The Indian Premier League (IPL) 2020 title sponsor slot which had been laying vacant since 6 August was filled up last evening after fantasy gaming platform Dream11 won the rights for the upcoming edition of the world's most famous T20 League for an amount of Rs 222 crore.
"Dream11 has won the rights with a bid of Rs 222 crore," IPL chairman Brijesh Patel told PTI.
One would hope it would bring an end to the controversy surrounding the IPL title sponsor which erupted in the backdrop of the Galwan Valley clash, with China's Vivo holding the rights. But, will it?
Just as Vivo is a China-based mobile phone manufacturer, Dream11 is backed by Chinese company Tencent. The removal of Vivo and its replacement by Dream11 is being portrayed as an act of respecting public sentiment. But a closer look at these activities make it clear that this has been nothing but a pure business move.
Cricket is not merely a sport in India. It often becomes the focal point when the nation is involved in a clash with any of its neighbours. Vivo being IPL's title sponsor became a burning topic after the border skirmish in June between India and China in eastern Ladakh region, which resulted in 20 Indian soldiers losing their lives.
A direct fallout of the border tussle was Board of Control for Cricket in India (BCCI) deciding to review its various sponsorship deals for IPL 2020, which has been delayed due to the coronavirus pandemic.
Taking note of the border skirmish that resulted in the martyrdom of our brave jawans, the IPL Governing Council has convened a meeting next week to review IPL’s various sponsorship deals ????
— IndianPremierLeague (@IPL) June 19, 2020
The decision to let go of Vivo, however, was never going to be easy. The Chinese mobile phone makers acquired the title sponsorship rights for IPL in 2018 for a whopping Rs 2,199 crore for a period of five years. BCCI was earmarked to make Rs 439.80 crore every year from Vivo.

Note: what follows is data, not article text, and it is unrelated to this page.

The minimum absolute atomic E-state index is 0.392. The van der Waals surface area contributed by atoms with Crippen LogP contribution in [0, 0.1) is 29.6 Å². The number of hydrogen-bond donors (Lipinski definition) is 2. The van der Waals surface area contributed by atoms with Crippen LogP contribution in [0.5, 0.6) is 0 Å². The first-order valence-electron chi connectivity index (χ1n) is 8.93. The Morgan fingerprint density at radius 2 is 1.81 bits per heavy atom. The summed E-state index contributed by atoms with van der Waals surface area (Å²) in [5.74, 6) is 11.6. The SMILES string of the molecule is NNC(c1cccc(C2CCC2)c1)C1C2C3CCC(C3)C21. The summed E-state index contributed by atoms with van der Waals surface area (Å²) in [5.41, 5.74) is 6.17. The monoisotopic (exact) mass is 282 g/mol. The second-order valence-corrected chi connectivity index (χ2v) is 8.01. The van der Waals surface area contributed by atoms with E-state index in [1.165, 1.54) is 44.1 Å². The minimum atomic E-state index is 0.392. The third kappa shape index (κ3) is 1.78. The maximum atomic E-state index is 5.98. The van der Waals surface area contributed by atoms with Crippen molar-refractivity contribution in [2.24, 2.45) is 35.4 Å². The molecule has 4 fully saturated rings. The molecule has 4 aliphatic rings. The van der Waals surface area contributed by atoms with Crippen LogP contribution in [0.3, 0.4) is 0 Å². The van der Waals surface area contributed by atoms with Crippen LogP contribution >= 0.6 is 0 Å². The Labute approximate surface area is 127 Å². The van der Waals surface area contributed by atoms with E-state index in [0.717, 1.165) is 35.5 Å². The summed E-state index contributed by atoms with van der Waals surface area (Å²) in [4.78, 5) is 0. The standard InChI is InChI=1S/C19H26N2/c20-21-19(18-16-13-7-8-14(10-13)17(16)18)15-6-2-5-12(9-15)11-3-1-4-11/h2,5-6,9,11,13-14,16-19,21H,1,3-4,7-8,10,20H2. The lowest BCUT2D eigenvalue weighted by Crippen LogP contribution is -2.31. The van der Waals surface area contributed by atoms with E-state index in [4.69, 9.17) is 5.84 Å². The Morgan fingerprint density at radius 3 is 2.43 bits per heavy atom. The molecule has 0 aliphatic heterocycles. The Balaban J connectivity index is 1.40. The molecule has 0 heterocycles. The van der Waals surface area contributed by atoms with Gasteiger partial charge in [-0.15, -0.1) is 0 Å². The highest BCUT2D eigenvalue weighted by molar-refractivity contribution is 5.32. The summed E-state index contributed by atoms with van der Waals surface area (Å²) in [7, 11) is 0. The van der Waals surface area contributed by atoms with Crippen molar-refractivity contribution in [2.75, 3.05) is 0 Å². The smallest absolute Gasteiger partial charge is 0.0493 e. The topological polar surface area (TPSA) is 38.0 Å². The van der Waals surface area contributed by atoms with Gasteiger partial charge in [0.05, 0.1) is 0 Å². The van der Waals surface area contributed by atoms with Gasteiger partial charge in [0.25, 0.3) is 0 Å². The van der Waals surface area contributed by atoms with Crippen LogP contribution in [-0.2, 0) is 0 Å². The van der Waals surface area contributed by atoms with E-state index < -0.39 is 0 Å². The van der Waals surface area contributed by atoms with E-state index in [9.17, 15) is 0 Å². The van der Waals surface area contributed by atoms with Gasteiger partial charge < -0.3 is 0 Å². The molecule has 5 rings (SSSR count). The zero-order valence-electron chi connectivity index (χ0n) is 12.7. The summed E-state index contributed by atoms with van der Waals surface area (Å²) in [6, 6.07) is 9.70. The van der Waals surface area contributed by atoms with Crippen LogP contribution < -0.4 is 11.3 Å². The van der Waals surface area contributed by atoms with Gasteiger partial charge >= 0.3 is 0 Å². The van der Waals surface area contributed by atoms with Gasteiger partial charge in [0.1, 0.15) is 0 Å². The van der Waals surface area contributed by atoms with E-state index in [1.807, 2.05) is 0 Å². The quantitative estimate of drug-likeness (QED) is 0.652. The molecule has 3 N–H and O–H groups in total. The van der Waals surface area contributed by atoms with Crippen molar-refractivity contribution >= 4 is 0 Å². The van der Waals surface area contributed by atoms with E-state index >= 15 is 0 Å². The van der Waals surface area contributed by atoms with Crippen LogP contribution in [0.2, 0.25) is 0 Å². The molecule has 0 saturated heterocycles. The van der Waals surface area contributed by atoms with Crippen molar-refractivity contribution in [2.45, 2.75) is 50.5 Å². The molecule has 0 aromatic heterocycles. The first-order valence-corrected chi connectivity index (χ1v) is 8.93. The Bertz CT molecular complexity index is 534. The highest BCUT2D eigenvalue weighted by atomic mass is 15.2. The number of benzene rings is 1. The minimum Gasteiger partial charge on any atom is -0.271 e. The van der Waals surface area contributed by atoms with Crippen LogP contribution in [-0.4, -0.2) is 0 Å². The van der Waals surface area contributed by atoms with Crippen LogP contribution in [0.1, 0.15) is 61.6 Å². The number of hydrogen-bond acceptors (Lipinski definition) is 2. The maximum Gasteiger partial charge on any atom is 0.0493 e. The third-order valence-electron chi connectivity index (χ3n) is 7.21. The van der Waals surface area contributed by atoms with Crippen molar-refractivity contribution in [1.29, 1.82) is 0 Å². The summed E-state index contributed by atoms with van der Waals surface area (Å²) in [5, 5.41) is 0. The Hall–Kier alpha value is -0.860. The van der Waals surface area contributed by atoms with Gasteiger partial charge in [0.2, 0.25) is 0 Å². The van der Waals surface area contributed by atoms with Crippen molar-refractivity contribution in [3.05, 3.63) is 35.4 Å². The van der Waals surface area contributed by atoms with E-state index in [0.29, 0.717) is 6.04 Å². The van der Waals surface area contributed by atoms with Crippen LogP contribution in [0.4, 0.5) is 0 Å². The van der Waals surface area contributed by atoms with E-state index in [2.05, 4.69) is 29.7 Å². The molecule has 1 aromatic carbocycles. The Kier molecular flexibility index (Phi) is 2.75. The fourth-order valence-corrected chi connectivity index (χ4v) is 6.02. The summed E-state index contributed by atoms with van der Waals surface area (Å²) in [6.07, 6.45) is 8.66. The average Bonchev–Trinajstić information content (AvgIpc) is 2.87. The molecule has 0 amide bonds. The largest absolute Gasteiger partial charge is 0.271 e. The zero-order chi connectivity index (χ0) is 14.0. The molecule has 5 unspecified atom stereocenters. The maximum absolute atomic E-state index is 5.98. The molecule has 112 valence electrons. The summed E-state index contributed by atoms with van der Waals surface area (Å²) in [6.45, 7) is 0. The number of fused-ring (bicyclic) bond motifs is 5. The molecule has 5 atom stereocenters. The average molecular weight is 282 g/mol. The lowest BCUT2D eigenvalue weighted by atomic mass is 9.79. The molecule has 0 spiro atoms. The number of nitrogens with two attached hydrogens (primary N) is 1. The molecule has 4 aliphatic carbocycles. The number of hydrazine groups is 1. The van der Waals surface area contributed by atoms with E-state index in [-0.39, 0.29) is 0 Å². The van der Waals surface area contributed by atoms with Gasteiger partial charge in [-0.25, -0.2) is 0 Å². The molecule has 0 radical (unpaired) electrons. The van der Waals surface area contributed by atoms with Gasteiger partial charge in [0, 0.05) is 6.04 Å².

Naturally, understanding the economics, IPL Governing Council in its meeting on 2 August decided to retain Vivo as the main sponsor. Its decision led to further outrage. The Confederation of All India Traders (CAIT) and Swadeshi Jagran Manch, an affiliate of the Rashtriya Swayamsevak Sangh (RSS), termed the decision as "insensitive" and threatened to boycott the tournament. Eventually on 6 August, with a single-line media release, BCCI informed that Vivo and the board have decided to suspend their partnership for 2020.
The media reports claimed Vivo and BCCI decided to amicably part ways keeping the anti-China sentiment in mind. Vivo pull out of IPL 2020 due to "India-China standoff" has been the common theme of the stories around the topic, though BCCI has never officially said that the decision was a result of the growing public pressure.
This should not make us overlook the fact that Dream11 has a Chinese investor behind it. It has been reported that China's Tencent invested $100 million in the fantasy sports platform in 2018 (Rs 720 crore according to exchange rate of the time). That's a significant amount of money and it ensures that the Chinese shadow continues to hang over the IPL title sponsor. If Dream11 had failed to grab the rights, Byju's with Rs 201 crore was the second-highest bidder and they also have a significant Chinese investment. Another BCCI sponsor, Paytm, also has investment from the neighbouring country.
A BCCI source speaking to PTI made light of the matter, claiming the Tencent only owns a minority stake in Dream11.
“Dream11 stakeholders, including its founders plus all 400 plus employees, are Indian,” the BCCI source said. “Their Indian investors are Kalaari Capital and Multiples Equity. Even Dream11’s product is available exclusively for use only by Indians. Only a single-digit percentage minority stake is held by Tencent."